To do so, we must determine whether N.C. Gen. Stat. § 14-225.2(a)(2) "restricts protected speech or expressive conduct, or whether the statute affects only nonexpressive conduct." Id. at 872, 787 S.E.2d at 817. While a seemingly simple task, this inquiry is not always straightforward or clear cut. The United States Supreme Court has long sought to balance the protection of expressive conduct—particularly when such conduct is "inherently" expressive—with the exclusion of otherwise proscribable criminal conduct that just so happens to involve written or spoken words. Compare Rumsfeld v. Forum for Acad. & Inst'l Rights, Inc. , 547 U.S. 47, 66, 126 S.Ct. 1297, 1310, 164 L.Ed.2d 156, 175 (2006) (extending First Amendment protection "only to conduct that is inherently expressive"), with United States v. Alvarez , 567 U.S. 709, 717, 132 S.Ct. 2537, 2544, 183 L.Ed.2d 574, 587 (2012) (plurality opinion) (noting that "speech integral to criminal conduct" remains a category of historically unprotected speech).

Recently, in Bishop , the North Carolina Supreme Court examined the First Amendment implications arising from our cyberbullying statute. 368 N.C. 869, 787 S.E.2d 814. The statute in question, N.C. Gen. Stat. § 14-458.1(a)(1), prohibited individuals from "[p]ost[ing] or encourage[ing] others to post on the Internet [any] private, personal, or sexual information pertaining to a minor" "[w]ith the intent to intimidate or torment a minor." N.C. Gen. Stat. § 14-458.1(a)(1)(d) (2015). The Court, in holding the statute applied to expressive conduct and therefore implicated the First Amendment, reasoned the "statute outlawed posting particular subject matter, on the internet, with certain intent[,]" and consequently "appl[ied] to speech and not solely, or even predominantly, to nonexpressive conduct." Bishop , 368 N.C. at 873, 787 S.E.2d at 817. The Court ultimately held the statute unconstitutional on the basis of its violation of "the First Amendment's guarantee of the freedom of speech." Id. at 880, 787 S.E.2d at 822.

In the instant case, N.C. Gen. Stat. § 14-225.2(a)(2) applies to nonexpressive conduct and does not implicate the First Amendment. N.C. Gen. Stat. § 14-225.2 provides, in part:

(a) A person is guilty of harassment of a juror if he:
(1) With intent to influence the official action of another as a juror, harasses, intimidates, or communicates with the juror or his spouse; or
(2) As a result of the prior official action of another as a juror in a grand jury proceeding or trial, threatens in any manner or in any place, or intimidates the former juror or his spouse.

N.C. Gen. Stat. § 14-225.2(a) (emphasis added). When read in context, it is apparent this language applies to a defendant's conduct—threats and intimidations—directed at a particular class of persons—jurors—irrespective of the content. Unlike the language found in Bishop , which was a content-based restriction on internet posts, the language in this statute amounts to a restriction on conduct that is otherwise proscribable as criminal. See, e.g. , State v. Camp , 59 N.C. App. 38, 42-43, 295 S.E.2d 766, 768-69 (1982) (holding a statute barring the use of a telephone to harass another individual does not implicate the First Amendment because the statute proscribed conduct not speech); see also State v. Mazur , ––– N.C. App. ––––, 817 S.E.2d 919 (2018) (unpublished) (upholding the constitutionality of N.C. Gen. Stat. § 14-277.3A —North Carolina's stalking statute—because the statute did not implicate the First Amendment). Accordingly, we hold N.C. Gen. Stat. § 14-225.2(a)(2) proscribes conduct, not speech, and therefore does not implicate the First Amendment. We therefore overrule Defendant's argument.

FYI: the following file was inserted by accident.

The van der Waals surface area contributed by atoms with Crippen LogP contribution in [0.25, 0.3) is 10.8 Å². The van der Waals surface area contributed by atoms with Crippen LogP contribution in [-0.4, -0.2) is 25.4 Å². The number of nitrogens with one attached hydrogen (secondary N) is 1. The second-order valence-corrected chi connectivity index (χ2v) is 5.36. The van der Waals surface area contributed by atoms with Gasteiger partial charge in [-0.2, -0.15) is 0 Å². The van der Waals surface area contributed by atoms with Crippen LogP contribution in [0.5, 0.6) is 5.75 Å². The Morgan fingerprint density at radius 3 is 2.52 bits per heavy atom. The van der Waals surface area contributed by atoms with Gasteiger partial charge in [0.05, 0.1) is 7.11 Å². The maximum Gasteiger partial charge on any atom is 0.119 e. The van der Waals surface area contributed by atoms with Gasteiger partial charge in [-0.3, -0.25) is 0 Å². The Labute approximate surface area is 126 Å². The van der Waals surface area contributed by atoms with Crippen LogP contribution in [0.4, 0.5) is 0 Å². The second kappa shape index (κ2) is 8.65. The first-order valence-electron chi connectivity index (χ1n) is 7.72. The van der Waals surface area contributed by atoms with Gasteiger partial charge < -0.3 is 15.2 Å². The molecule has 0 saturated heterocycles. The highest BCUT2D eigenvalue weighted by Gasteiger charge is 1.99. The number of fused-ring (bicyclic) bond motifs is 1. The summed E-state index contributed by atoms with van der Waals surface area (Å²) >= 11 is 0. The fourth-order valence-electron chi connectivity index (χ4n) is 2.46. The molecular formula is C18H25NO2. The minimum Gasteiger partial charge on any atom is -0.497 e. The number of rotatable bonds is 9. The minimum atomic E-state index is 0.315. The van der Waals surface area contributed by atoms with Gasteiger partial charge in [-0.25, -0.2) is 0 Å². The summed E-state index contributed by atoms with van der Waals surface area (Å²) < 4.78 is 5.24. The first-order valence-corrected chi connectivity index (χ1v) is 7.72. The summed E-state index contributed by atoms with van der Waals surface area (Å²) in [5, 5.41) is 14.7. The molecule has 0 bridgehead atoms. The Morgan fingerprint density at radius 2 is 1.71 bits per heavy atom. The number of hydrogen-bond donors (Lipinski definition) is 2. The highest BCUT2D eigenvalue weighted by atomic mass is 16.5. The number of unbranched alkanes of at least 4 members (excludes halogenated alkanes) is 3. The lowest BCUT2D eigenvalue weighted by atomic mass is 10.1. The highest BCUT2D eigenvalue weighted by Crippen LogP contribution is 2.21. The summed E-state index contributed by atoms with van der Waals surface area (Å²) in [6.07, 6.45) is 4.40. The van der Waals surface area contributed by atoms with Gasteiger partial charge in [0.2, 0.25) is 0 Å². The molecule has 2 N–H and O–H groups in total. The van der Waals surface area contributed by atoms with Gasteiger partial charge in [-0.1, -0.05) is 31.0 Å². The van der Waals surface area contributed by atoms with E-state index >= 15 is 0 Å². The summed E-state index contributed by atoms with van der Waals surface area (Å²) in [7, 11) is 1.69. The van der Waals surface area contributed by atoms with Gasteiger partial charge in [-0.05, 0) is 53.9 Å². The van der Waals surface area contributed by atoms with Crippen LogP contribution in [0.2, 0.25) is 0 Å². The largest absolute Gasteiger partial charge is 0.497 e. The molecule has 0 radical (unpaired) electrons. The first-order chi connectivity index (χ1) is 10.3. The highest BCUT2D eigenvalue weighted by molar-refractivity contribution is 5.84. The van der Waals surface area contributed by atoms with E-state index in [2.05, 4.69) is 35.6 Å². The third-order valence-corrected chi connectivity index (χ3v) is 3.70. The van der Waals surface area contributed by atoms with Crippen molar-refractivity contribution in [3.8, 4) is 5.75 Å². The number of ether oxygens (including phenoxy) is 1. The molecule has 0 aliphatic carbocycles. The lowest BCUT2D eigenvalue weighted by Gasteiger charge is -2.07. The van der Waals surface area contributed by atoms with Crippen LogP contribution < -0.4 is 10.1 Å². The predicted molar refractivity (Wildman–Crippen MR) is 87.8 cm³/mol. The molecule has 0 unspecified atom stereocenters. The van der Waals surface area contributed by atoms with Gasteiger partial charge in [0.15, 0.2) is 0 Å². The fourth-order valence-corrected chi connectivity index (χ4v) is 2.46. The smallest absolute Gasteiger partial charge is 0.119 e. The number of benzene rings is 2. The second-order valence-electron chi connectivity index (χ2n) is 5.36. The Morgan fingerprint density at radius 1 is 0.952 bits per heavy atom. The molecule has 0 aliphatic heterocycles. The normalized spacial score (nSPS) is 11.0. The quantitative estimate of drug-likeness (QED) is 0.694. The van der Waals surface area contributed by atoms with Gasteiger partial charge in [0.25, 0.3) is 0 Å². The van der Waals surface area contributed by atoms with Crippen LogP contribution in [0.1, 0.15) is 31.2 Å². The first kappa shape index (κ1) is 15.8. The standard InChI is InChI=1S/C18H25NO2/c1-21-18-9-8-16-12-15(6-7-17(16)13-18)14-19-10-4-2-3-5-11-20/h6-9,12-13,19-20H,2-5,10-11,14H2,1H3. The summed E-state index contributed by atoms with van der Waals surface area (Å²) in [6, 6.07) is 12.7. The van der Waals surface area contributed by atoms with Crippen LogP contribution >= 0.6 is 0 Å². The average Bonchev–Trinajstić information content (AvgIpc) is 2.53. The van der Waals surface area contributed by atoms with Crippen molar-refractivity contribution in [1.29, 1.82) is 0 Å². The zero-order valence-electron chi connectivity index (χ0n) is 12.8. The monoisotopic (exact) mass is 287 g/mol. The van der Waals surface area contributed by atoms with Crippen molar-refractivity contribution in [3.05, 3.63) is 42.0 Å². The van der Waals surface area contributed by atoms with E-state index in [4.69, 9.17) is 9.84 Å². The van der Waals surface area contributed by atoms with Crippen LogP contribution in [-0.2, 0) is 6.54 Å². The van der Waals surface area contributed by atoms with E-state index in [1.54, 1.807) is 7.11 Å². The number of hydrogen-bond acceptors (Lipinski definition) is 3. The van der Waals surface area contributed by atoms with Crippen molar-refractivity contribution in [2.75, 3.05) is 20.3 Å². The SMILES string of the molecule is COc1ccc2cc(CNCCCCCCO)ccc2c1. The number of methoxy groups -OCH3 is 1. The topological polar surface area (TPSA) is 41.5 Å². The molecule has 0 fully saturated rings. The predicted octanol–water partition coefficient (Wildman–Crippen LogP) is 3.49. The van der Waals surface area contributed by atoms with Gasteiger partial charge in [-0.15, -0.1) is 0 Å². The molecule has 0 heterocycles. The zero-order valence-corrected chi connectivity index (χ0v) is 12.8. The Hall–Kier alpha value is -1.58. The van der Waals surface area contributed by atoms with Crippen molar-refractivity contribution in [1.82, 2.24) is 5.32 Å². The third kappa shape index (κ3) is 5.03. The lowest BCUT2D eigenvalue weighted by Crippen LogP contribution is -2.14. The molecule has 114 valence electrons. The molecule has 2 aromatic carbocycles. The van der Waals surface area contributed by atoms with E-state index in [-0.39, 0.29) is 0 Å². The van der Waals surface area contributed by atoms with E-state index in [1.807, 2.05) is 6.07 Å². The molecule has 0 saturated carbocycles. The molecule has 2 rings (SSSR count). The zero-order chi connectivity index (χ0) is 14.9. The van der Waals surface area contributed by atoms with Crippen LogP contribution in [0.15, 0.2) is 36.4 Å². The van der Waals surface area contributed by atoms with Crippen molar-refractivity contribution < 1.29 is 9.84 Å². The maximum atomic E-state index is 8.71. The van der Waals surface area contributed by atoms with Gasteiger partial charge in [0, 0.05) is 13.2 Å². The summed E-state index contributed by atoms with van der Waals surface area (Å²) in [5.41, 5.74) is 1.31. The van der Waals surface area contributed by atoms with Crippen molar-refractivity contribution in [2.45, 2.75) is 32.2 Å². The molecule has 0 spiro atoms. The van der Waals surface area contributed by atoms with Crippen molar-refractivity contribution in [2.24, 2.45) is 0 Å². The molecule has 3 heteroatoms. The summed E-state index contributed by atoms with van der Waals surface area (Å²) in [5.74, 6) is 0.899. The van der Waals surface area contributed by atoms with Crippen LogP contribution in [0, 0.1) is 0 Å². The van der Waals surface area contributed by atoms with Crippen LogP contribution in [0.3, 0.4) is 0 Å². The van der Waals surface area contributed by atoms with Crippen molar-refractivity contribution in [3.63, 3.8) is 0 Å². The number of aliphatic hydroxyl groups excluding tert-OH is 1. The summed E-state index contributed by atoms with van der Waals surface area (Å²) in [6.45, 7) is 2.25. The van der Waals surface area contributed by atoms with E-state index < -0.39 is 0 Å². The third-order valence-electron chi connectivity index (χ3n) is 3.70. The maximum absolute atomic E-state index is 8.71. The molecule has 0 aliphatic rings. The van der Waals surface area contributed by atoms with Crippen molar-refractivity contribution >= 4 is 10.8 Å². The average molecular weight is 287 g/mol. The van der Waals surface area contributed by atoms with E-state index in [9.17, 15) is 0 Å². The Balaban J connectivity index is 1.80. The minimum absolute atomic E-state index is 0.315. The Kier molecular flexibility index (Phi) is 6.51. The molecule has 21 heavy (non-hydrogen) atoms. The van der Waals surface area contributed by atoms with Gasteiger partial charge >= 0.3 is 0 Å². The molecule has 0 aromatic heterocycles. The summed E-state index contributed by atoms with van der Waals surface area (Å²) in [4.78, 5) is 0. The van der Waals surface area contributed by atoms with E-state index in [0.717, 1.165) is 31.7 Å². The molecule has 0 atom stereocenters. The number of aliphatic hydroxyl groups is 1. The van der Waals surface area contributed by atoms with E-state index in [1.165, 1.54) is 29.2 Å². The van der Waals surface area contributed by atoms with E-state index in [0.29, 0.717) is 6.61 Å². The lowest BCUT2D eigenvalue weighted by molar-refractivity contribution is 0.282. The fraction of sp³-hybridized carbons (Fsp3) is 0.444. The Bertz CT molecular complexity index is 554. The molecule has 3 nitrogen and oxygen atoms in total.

C. Content-Neutral Restriction

However, even assuming arguendo N.C. Gen. Stat. § 14-225.2(a)(2) does implicate the First Amendment, the statute satisfies constitutional requisites.

The second threshold inquiry when examining the First Amendment validity of a statute is whether the portion of the statute limiting speech is "content based or content neutral." Bishop , 368 N.C. at 874, 787 S.E.2d at 818. The outcome of this determination governs the appropriate standard of scrutiny we must apply. If a statute is found to be content based, we apply strict scrutiny under which the restrictions "are presumptively unconstitutional and may be justified only if the government proves that they are narrowly tailored to serve compelling state interests." Reed v. Town of Gilbert , –––...

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4 cases
  • State v. Taylor
    • United States
    • North Carolina Court of Appeals
    • 17 Marzo 2020
    ...689, 703 (2019) (mentioning that "true threats" are one of the recognized "unprotected" categories of speech), State v. Mylett , 262 N.C.App. 661, 822 S.E.2d 518 (2018) (currently before our Supreme Court on appeal of right due to dissent),4 and State v. Benham , 222 N.C. App. 635, 731 S.E.......
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  • United States v. Williams
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    ... ...          Williams ... also contended that North Carolina conspiracy did not require ... proof of an overt act. See State v. Mylett, 822 ... S.E.2d 518, 527 (N.C. Ct. App. 2018) ("[N]o overt act ... is necessary to complete the crime of conspiracy." ... ...